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Always interested in what goes into the best content we can publish, we recently performed an analysis of 100 top blog posts across a number of popular sites, including Forbes, Mashable, KISSMetrics and SearchEngineWatch. The data speaks for itself, but the conclusions are up to you. What do you see in the data? Here’s what we think.
An average length of a hair over 1,000 words is fairly standard for the industry. The longest we examined, a case study by Moz, packed every paragraph with data and advice. The shortest tended to be quick, short bursts of useful advice. Some were hubs for links to other useful posts, kept up to date with fresh content.
Quotes were present in nearly a quarter of the posts we viewed, though some were as simple as a proverb to set the tone for the post. Social sharing buttons were by far the norm, with only a few barebones site layouts ignoring that blogging convention. Comments are enabled on three quarters of the posts. Those that don’t tended to be more focused on the call to action than the value of the content itself.
Embedding a video was rare throughout these posts. Of the five, four were hosted on YouTube, with the fifth residing on Vimeo. Three were explanations of concepts that went along with the content, while one was an example used to prove a point and the fifth was a tutorial.
Graphics are standard throughout blogging, with only 16 percent of posts containing no images at all. Most of the posts without images came from Forbes or About.com, both of which emphasize an austere look to their sites. Of the rest, often the site layout included plenty of graphics already, so images in the post itself would be cluttered.
Links are an interestingly skewed statistic. Some of the smaller posts had incredibly high link-per-word ratios, owing to the fact that they were essentially tables of contents for other resources. Eight posts lacked links in the content of the blog, though they often included a final sentence call to action or related content widget.
A length of 50 characters is plenty for most blogs, with none straying over 85. The longest tended to have secondary titles in parentheses, for added emphasis. The shortest? The simple and appropriately titled “Content Marketing.”
Eleven posts answered questions directly posed by the title. 45 posts included numbered lists, which are a popular and powerful way to distribute advice and resources. 35 were guides, none of which overlapped with those eleven answering questions.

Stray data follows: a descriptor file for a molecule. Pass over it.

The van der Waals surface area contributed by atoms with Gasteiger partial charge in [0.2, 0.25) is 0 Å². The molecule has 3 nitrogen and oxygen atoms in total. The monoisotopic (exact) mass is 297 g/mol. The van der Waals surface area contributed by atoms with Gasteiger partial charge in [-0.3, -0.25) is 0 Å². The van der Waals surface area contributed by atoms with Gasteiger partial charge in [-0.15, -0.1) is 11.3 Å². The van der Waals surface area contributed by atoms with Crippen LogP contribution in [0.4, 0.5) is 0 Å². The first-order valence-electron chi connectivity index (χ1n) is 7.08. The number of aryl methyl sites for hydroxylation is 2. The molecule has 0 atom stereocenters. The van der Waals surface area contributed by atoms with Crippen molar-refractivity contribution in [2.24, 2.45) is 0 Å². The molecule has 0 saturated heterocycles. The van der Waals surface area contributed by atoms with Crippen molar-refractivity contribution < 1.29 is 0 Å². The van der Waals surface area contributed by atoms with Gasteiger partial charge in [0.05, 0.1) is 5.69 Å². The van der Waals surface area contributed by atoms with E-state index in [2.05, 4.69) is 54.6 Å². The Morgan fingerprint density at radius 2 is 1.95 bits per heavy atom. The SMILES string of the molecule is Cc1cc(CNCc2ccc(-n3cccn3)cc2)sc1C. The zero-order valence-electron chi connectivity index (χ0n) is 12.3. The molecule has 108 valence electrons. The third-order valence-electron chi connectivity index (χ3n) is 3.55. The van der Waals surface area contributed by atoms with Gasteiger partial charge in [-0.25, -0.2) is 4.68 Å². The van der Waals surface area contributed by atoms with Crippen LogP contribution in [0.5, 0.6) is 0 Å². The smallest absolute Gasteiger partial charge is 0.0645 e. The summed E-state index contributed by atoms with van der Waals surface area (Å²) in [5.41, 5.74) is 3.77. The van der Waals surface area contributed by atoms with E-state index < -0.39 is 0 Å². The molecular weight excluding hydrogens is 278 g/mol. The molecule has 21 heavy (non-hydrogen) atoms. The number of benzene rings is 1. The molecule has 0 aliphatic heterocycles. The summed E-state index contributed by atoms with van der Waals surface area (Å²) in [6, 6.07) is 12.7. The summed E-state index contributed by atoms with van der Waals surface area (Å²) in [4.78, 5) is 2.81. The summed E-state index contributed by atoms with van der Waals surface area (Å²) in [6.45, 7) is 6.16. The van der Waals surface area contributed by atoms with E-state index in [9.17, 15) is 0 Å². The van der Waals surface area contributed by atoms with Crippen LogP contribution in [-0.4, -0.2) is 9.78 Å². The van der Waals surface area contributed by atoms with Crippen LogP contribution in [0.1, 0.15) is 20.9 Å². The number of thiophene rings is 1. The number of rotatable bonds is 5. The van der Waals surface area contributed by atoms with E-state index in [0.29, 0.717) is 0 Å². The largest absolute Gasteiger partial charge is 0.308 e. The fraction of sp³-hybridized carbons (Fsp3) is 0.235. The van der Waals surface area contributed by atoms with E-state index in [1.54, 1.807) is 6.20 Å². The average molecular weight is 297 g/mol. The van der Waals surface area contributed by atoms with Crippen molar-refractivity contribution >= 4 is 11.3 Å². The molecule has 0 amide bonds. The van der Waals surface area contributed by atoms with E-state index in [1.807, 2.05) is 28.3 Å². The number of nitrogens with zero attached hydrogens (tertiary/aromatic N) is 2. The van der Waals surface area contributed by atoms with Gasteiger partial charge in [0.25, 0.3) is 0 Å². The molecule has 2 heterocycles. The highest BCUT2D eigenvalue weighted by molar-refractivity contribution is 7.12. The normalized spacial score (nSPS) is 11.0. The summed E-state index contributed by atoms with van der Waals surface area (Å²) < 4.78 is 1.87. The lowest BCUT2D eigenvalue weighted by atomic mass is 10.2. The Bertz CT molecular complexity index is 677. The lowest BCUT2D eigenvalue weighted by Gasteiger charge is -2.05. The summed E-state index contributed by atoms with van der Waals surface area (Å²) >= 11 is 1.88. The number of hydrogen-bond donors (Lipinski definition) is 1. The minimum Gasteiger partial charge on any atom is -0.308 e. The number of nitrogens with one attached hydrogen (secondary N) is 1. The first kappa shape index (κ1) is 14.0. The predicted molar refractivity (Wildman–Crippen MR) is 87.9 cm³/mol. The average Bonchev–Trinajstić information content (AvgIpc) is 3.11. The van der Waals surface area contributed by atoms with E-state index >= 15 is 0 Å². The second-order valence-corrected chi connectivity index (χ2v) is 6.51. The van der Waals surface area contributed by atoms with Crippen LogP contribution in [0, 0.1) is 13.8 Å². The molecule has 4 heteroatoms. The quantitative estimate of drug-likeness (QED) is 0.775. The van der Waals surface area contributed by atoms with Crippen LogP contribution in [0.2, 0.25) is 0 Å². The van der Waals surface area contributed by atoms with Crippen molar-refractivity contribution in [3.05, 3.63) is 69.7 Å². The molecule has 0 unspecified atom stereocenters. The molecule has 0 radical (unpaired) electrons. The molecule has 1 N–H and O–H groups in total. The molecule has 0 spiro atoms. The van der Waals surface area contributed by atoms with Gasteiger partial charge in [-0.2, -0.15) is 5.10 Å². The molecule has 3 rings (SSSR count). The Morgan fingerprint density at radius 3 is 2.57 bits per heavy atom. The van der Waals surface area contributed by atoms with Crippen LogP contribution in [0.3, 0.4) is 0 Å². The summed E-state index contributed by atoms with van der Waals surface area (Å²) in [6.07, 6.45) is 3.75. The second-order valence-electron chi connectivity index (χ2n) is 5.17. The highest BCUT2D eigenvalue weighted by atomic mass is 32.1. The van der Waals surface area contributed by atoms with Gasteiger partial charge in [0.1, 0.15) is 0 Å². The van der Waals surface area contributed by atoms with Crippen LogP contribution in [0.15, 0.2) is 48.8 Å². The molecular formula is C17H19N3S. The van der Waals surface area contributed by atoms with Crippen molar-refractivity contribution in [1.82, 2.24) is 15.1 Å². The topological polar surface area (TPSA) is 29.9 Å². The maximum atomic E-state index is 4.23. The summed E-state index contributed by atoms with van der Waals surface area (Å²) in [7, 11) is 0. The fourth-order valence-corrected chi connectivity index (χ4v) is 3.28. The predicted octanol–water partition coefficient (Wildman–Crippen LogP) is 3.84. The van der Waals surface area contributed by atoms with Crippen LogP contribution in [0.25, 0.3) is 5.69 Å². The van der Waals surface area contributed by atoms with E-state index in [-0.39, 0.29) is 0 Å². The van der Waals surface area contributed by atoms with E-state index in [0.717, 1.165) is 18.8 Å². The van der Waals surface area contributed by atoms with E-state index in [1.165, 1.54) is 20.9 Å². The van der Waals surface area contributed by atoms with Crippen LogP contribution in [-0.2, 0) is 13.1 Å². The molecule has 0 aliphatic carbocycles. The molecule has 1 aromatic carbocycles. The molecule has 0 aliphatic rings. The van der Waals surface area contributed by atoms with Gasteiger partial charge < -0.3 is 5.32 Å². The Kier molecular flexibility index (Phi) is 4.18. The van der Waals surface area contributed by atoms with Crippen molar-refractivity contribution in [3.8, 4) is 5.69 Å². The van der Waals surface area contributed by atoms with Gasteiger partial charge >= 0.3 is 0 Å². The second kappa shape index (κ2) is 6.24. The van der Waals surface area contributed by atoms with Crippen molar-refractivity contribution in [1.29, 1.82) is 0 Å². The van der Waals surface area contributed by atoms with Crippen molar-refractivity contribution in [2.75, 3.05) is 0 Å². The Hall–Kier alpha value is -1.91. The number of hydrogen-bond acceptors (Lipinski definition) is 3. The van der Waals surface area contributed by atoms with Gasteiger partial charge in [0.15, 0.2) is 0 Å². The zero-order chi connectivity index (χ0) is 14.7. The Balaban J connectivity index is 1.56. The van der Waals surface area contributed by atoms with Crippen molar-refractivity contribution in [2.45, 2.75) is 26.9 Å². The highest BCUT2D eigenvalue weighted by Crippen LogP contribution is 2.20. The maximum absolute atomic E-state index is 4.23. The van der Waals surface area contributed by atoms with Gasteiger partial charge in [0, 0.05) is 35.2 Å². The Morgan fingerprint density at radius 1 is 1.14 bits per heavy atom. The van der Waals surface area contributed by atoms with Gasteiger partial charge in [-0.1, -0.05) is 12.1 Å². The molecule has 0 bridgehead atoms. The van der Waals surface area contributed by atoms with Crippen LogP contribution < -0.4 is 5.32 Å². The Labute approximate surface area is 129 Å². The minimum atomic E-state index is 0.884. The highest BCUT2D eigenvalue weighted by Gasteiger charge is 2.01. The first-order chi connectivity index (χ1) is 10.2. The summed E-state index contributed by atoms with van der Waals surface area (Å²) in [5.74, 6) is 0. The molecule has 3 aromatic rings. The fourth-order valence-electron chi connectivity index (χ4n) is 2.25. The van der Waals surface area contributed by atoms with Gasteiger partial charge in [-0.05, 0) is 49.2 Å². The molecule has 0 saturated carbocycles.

Are videos often used as tutorials? In this case, only one out of a hundred posts used a video tutorial, and it was a supplement to the image-heavy text tutorial explaining the same thing. Video seems better utilized as supplementary content or as an example to prove a point.
Are images generally used for flavor or for instruction? Numbered lists often used images to illustrate each point, be it a screenshot of an app for each, a graphic that fit the theme or a semi-related image. Posts with few images tended to use one graphic with the title, or an infographic partway through. The most image-heavy posts – the Moz case study, the WikiHow tutorial and a Forbes poll of industry leaders – used images in tight conjunction with the text. The most image-dense posts – that is, those with a high image per word ratio – generally used images to show an example of each point in a list. The most image-dense of all was a numbered list of infographics, letting the graphics speak for themselves.
For the few posts without social sharing buttons, how do they promote sharing their content? Several of the posts relied on site-wide social networking buttons, which linked to the site profiles but didn’t automatically share the individual post.
What about link density? Some popular posts included no links at all, while others were virtually entirely links. Link density – as long as those links provide value, as in the resource posts – seemed not to affect performance of the post at all.
With the raw data in hand, what conclusions can you draw? How do your popular blog posts compare?
This is some great info. I did a similar study and found similar results.
Thanks for the article, interesting report. It was eye-opening to see the Comments part of the infographic… What about the Featured Image?